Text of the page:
Latin Hypercube Approach to Estimate Uncertainty in Ground Water Vulnerability
Article first published online: 20 MAR 2007
2007 National Ground Water Association
Volume 45, Issue 3, pages 348–361, May-June 2007
How to Cite
Gurdak, J. J., McCray, J. E., Thyne, G. and Qi, S. L. (2007), Latin Hypercube Approach to Estimate Uncertainty in Ground Water Vulnerability. Ground Water, 45: 348–361. doi: 10.1111/j.1745-6584.2006.00298.x
- Issue published online: 20 MAR 2007
- Article first published online: 20 MAR 2007
- Received May 2006, accepted November 2006.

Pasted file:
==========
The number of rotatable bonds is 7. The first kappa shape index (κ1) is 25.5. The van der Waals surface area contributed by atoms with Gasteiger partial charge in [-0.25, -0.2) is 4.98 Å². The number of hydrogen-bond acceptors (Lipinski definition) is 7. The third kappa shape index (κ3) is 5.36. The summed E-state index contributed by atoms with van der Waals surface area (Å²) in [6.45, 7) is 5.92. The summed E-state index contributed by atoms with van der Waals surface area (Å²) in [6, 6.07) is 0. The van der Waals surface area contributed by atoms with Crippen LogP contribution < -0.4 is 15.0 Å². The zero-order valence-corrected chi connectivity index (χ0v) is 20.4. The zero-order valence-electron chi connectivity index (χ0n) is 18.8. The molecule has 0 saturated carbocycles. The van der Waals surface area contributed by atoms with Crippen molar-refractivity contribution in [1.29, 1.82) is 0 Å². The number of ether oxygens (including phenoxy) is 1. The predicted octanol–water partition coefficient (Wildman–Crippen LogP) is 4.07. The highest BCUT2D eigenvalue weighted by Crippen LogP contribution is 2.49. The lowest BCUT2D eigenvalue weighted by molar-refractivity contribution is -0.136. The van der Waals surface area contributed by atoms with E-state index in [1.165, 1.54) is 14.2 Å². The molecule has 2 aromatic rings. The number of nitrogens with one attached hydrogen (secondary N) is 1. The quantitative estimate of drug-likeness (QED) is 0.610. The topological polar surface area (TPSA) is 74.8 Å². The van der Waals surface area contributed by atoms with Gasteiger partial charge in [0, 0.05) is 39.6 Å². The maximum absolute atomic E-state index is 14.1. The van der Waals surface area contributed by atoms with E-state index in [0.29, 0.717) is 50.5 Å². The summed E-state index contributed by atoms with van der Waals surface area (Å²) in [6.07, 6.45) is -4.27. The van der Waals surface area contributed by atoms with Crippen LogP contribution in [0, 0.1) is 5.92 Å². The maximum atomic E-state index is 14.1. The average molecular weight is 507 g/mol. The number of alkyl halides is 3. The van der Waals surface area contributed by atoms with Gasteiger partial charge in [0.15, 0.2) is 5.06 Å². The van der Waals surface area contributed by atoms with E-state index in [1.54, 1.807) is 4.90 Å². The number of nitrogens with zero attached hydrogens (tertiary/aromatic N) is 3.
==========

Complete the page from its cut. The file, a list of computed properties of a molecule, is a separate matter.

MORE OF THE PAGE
A methodology is proposed to quantify prediction uncertainty associated with ground water vulnerability models that were developed through an approach that coupled multivariate logistic regression with a geographic information system (GIS). This method uses Latin hypercube sampling (LHS) to illustrate the propagation of input error and estimate uncertainty associated with the logistic regression predictions of ground water vulnerability. Central to the proposed method is the assumption that prediction uncertainty in ground water vulnerability models is a function of input error propagation from uncertainty in the estimated logistic regression model coefficients (model error) and the values of explanatory variables represented in the GIS (data error). Input probability distributions that represent both model and data error sources of uncertainty were simultaneously sampled using a Latin hypercube approach with logistic regression calculations of probability of elevated nonpoint source contaminants in ground water. The resulting probability distribution represents the prediction intervals and associated uncertainty of the ground water vulnerability predictions. The method is illustrated through a ground water vulnerability assessment of the High Plains regional aquifer. Results of the LHS simulations reveal significant prediction uncertainties that vary spatially across the regional aquifer. Additionally, the proposed method enables a spatial deconstruction of the prediction uncertainty that can lead to improved prediction of ground water vulnerability.